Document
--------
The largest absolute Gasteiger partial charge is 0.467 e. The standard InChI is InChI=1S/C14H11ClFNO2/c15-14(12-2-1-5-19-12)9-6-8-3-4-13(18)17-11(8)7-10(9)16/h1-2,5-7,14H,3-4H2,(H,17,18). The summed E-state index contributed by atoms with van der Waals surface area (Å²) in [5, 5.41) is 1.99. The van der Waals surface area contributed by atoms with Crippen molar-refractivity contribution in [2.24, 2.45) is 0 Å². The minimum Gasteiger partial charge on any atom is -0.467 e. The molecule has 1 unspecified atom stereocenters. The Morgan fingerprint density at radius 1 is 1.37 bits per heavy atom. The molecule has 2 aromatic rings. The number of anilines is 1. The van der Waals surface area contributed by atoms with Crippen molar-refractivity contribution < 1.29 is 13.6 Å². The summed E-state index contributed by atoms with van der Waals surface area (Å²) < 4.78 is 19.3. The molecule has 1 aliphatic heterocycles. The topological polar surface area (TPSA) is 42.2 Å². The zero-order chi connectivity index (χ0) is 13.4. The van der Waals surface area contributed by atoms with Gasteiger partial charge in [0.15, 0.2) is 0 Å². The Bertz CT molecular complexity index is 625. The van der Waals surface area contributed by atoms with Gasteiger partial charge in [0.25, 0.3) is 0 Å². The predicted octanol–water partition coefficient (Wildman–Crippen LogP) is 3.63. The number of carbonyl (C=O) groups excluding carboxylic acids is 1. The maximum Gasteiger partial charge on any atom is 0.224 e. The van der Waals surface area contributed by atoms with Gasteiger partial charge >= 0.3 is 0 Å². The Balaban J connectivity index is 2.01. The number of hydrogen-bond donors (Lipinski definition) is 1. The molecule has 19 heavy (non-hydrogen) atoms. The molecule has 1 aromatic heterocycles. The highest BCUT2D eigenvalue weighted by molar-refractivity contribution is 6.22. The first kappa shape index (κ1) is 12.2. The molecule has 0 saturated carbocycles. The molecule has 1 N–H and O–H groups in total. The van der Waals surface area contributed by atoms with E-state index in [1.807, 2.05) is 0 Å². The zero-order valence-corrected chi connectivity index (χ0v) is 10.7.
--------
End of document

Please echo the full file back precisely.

The largest absolute Gasteiger partial charge is 0.467 e. The standard InChI is InChI=1S/C14H11ClFNO2/c15-14(12-2-1-5-19-12)9-6-8-3-4-13(18)17-11(8)7-10(9)16/h1-2,5-7,14H,3-4H2,(H,17,18). The summed E-state index contributed by atoms with van der Waals surface area (Å²) in [5, 5.41) is 1.99. The van der Waals surface area contributed by atoms with Crippen molar-refractivity contribution in [2.24, 2.45) is 0 Å². The minimum Gasteiger partial charge on any atom is -0.467 e. The molecule has 1 unspecified atom stereocenters. The Morgan fingerprint density at radius 1 is 1.37 bits per heavy atom. The molecule has 2 aromatic rings. The number of anilines is 1. The van der Waals surface area contributed by atoms with Crippen molar-refractivity contribution < 1.29 is 13.6 Å². The summed E-state index contributed by atoms with van der Waals surface area (Å²) < 4.78 is 19.3. The molecule has 1 aliphatic heterocycles. The topological polar surface area (TPSA) is 42.2 Å². The zero-order chi connectivity index (χ0) is 13.4. The van der Waals surface area contributed by atoms with Gasteiger partial charge in [0.15, 0.2) is 0 Å². The Bertz CT molecular complexity index is 625. The van der Waals surface area contributed by atoms with Gasteiger partial charge in [0.25, 0.3) is 0 Å². The predicted octanol–water partition coefficient (Wildman–Crippen LogP) is 3.63. The number of carbonyl (C=O) groups excluding carboxylic acids is 1. The maximum Gasteiger partial charge on any atom is 0.224 e. The van der Waals surface area contributed by atoms with Gasteiger partial charge >= 0.3 is 0 Å². The Balaban J connectivity index is 2.01. The number of hydrogen-bond donors (Lipinski definition) is 1. The molecule has 19 heavy (non-hydrogen) atoms. The molecule has 1 aromatic heterocycles. The highest BCUT2D eigenvalue weighted by molar-refractivity contribution is 6.22. The first kappa shape index (κ1) is 12.2. The molecule has 0 saturated carbocycles. The molecule has 1 N–H and O–H groups in total. The van der Waals surface area contributed by atoms with E-state index in [1.807, 2.05) is 0 Å². The zero-order valence-corrected chi connectivity index (χ0v) is 10.7.